Tag: #sadness

written by Susan
February 3, 2022 0

Don’t go, I thought. There’s so much you’re going to miss.

I see your eyes, and although they don’t move from their skyward haunt, I imagine that you are there—just waiting to breathe. Waiting for me to start your heart again because it must have been a whim that it stopped in the first place. It was a game that you were playing to get me to come play with you in the middle of the night like you so often wanted. 

I used to stay up all night and wander the house. Creep from my room and check the fridge just in case something new and appealing hit my nose. I never knew if my shuffling in the kitchen woke you up or if you waited for me, but as I rolled my feet like a cereal ninja, I would hear your soft laugh. So I would deviate and kiss your peach fuzz forehead. Cover you up if you were cold, pull them down if you were hot. You loved when I would flip your pillow so you could feel the cool side. Always before I left, I would kneel on the floor and put my head on your chest. Like we practiced so many times, your arms would wrap around my head and give me a hug that I knew took all your concentration. 

I always felt safe hearing your heartbeat when we hugged, something I relied on since you were a baby slung haphazardly over my shoulder. You loved that when everyone treated you so carefully as if you would break, that I held you like a sack of potatoes. You learned that way to hang on to Sissy. To wrap your arms around my neck and your legs around my waist and hang on with everything you had and laugh about it.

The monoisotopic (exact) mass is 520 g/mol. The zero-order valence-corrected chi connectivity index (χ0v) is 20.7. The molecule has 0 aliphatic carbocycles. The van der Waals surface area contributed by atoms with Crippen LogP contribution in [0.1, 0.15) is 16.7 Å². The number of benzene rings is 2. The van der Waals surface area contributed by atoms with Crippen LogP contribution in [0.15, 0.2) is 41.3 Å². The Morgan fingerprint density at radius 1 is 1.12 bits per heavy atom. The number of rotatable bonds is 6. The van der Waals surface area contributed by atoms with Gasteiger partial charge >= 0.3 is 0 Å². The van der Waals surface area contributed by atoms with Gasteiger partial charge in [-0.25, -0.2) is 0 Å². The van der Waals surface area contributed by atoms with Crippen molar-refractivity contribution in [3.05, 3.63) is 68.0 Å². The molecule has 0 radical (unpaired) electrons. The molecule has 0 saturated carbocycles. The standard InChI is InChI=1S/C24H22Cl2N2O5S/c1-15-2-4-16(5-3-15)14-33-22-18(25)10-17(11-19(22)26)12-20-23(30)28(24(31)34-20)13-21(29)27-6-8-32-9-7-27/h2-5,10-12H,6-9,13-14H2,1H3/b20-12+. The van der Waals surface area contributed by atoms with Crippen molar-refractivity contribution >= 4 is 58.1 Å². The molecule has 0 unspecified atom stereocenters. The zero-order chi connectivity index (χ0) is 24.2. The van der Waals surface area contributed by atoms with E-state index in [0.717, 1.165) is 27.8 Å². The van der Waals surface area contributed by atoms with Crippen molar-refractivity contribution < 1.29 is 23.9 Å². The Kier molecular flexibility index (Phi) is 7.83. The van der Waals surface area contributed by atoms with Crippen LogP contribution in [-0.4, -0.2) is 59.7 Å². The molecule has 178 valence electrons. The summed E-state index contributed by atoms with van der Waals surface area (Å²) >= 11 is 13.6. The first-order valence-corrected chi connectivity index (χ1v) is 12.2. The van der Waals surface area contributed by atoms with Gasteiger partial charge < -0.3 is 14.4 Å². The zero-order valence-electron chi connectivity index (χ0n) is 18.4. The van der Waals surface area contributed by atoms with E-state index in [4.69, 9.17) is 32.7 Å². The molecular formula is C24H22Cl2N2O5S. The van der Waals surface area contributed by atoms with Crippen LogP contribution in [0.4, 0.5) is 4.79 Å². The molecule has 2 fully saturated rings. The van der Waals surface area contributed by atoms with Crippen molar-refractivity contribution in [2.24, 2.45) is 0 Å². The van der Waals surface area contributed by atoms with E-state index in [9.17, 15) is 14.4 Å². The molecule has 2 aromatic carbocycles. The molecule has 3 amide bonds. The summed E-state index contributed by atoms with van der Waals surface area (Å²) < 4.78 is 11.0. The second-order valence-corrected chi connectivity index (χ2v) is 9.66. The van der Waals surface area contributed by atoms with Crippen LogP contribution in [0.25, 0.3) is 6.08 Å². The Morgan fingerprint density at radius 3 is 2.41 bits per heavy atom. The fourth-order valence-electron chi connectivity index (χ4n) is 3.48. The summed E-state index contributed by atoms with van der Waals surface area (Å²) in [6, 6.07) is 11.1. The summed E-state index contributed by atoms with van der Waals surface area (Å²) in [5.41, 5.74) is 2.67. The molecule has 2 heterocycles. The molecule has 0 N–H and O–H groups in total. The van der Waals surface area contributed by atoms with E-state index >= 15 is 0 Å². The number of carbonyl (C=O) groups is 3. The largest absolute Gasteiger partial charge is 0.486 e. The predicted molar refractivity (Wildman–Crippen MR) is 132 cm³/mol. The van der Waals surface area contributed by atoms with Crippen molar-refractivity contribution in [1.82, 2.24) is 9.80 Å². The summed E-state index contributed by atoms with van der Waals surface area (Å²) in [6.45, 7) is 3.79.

That’s all I wanted. 

For you to hang on while I fixed everything. To breathe and look at me and tell me that it’s alright that I didn’t wake up last night. To let me hear your heartbeat one more time while I hugged you.

To ask you not to go, because there’s so much that I am going to miss.

written by Susan
July 27, 2021 0

What’s wrong?
Nothing. Everything.
Things that can’t be mopped;
Sanitized by Jesus in a fit of mercy
but can be carried like a cellphone
and ring just as much.

Where do we go?
Nowhere. Everywhere.
Science can identify germs;
Split the smallest piece of life,